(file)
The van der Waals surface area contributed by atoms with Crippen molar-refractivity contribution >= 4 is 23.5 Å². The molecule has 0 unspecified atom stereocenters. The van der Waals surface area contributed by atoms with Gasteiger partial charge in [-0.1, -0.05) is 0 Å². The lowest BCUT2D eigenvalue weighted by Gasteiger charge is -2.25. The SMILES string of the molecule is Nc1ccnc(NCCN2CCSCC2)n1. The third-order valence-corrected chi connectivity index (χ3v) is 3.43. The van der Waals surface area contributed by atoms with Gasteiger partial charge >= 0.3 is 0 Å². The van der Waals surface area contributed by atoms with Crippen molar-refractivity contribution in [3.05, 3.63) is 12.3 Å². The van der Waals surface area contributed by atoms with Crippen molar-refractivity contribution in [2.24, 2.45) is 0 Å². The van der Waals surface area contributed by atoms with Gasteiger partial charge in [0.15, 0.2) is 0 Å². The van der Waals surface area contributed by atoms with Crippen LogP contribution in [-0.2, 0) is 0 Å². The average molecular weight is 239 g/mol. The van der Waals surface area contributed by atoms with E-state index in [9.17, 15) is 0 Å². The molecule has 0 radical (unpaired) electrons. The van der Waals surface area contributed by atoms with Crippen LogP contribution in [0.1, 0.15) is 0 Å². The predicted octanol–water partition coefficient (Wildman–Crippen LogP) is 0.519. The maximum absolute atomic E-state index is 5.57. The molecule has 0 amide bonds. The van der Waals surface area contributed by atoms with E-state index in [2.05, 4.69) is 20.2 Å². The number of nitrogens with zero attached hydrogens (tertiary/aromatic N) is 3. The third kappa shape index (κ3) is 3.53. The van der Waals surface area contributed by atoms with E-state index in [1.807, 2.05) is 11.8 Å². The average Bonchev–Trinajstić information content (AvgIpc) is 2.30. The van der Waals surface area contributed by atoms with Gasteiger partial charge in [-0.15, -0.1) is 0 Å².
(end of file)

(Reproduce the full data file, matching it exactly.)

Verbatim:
The van der Waals surface area contributed by atoms with Crippen molar-refractivity contribution >= 4 is 23.5 Å². The molecule has 0 unspecified atom stereocenters. The van der Waals surface area contributed by atoms with Gasteiger partial charge in [-0.1, -0.05) is 0 Å². The lowest BCUT2D eigenvalue weighted by Gasteiger charge is -2.25. The SMILES string of the molecule is Nc1ccnc(NCCN2CCSCC2)n1. The third-order valence-corrected chi connectivity index (χ3v) is 3.43. The van der Waals surface area contributed by atoms with Gasteiger partial charge >= 0.3 is 0 Å². The van der Waals surface area contributed by atoms with Crippen molar-refractivity contribution in [3.05, 3.63) is 12.3 Å². The van der Waals surface area contributed by atoms with Crippen molar-refractivity contribution in [2.24, 2.45) is 0 Å². The van der Waals surface area contributed by atoms with Gasteiger partial charge in [0.15, 0.2) is 0 Å². The van der Waals surface area contributed by atoms with Crippen LogP contribution in [-0.2, 0) is 0 Å². The average molecular weight is 239 g/mol. The van der Waals surface area contributed by atoms with E-state index in [9.17, 15) is 0 Å². The molecule has 0 radical (unpaired) electrons. The van der Waals surface area contributed by atoms with Crippen LogP contribution in [0.1, 0.15) is 0 Å². The predicted octanol–water partition coefficient (Wildman–Crippen LogP) is 0.519. The maximum absolute atomic E-state index is 5.57. The molecule has 0 amide bonds. The van der Waals surface area contributed by atoms with E-state index in [2.05, 4.69) is 20.2 Å². The number of nitrogens with zero attached hydrogens (tertiary/aromatic N) is 3. The third kappa shape index (κ3) is 3.53. The van der Waals surface area contributed by atoms with E-state index in [1.807, 2.05) is 11.8 Å². The average Bonchev–Trinajstić information content (AvgIpc) is 2.30. The van der Waals surface area contributed by atoms with Gasteiger partial charge in [-0.15, -0.1) is 0 Å².